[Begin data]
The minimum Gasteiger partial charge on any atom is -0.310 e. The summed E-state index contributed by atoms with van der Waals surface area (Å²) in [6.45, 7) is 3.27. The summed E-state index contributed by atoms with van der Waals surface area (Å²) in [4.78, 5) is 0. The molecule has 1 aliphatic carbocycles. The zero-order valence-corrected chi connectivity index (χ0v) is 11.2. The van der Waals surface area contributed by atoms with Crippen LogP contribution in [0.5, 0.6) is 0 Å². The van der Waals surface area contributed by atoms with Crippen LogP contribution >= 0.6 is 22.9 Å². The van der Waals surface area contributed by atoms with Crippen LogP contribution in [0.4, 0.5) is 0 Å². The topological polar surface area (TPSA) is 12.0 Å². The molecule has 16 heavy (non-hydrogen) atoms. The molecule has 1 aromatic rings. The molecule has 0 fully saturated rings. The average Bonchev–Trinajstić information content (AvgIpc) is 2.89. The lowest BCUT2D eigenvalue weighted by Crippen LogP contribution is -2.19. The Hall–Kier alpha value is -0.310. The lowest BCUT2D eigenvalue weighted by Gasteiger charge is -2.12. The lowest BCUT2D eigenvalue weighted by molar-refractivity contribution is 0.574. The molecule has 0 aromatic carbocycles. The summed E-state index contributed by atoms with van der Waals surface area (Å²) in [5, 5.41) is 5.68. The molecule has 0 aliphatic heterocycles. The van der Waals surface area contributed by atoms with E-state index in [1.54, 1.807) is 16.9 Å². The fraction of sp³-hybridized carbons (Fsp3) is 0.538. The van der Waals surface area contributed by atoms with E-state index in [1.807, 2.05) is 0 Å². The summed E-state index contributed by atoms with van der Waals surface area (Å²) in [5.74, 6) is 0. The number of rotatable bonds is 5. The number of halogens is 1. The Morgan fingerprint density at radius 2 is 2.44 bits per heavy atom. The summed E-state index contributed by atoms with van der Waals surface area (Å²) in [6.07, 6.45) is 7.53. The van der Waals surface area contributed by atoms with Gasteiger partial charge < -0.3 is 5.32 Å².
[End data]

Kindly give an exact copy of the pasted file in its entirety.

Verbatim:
The minimum Gasteiger partial charge on any atom is -0.310 e. The summed E-state index contributed by atoms with van der Waals surface area (Å²) in [6.45, 7) is 3.27. The summed E-state index contributed by atoms with van der Waals surface area (Å²) in [4.78, 5) is 0. The molecule has 1 aliphatic carbocycles. The zero-order valence-corrected chi connectivity index (χ0v) is 11.2. The van der Waals surface area contributed by atoms with Crippen LogP contribution in [0.5, 0.6) is 0 Å². The van der Waals surface area contributed by atoms with Crippen LogP contribution >= 0.6 is 22.9 Å². The van der Waals surface area contributed by atoms with Crippen LogP contribution in [0.4, 0.5) is 0 Å². The topological polar surface area (TPSA) is 12.0 Å². The molecule has 16 heavy (non-hydrogen) atoms. The molecule has 1 aromatic rings. The molecule has 0 fully saturated rings. The average Bonchev–Trinajstić information content (AvgIpc) is 2.89. The lowest BCUT2D eigenvalue weighted by Crippen LogP contribution is -2.19. The Hall–Kier alpha value is -0.310. The lowest BCUT2D eigenvalue weighted by Gasteiger charge is -2.12. The lowest BCUT2D eigenvalue weighted by molar-refractivity contribution is 0.574. The molecule has 0 aromatic carbocycles. The summed E-state index contributed by atoms with van der Waals surface area (Å²) in [5, 5.41) is 5.68. The molecule has 0 aliphatic heterocycles. The van der Waals surface area contributed by atoms with E-state index in [1.54, 1.807) is 16.9 Å². The fraction of sp³-hybridized carbons (Fsp3) is 0.538. The van der Waals surface area contributed by atoms with E-state index in [1.807, 2.05) is 0 Å². The summed E-state index contributed by atoms with van der Waals surface area (Å²) in [5.74, 6) is 0. The number of rotatable bonds is 5. The number of halogens is 1. The Morgan fingerprint density at radius 2 is 2.44 bits per heavy atom. The summed E-state index contributed by atoms with van der Waals surface area (Å²) in [6.07, 6.45) is 7.53. The van der Waals surface area contributed by atoms with Gasteiger partial charge < -0.3 is 5.32 Å².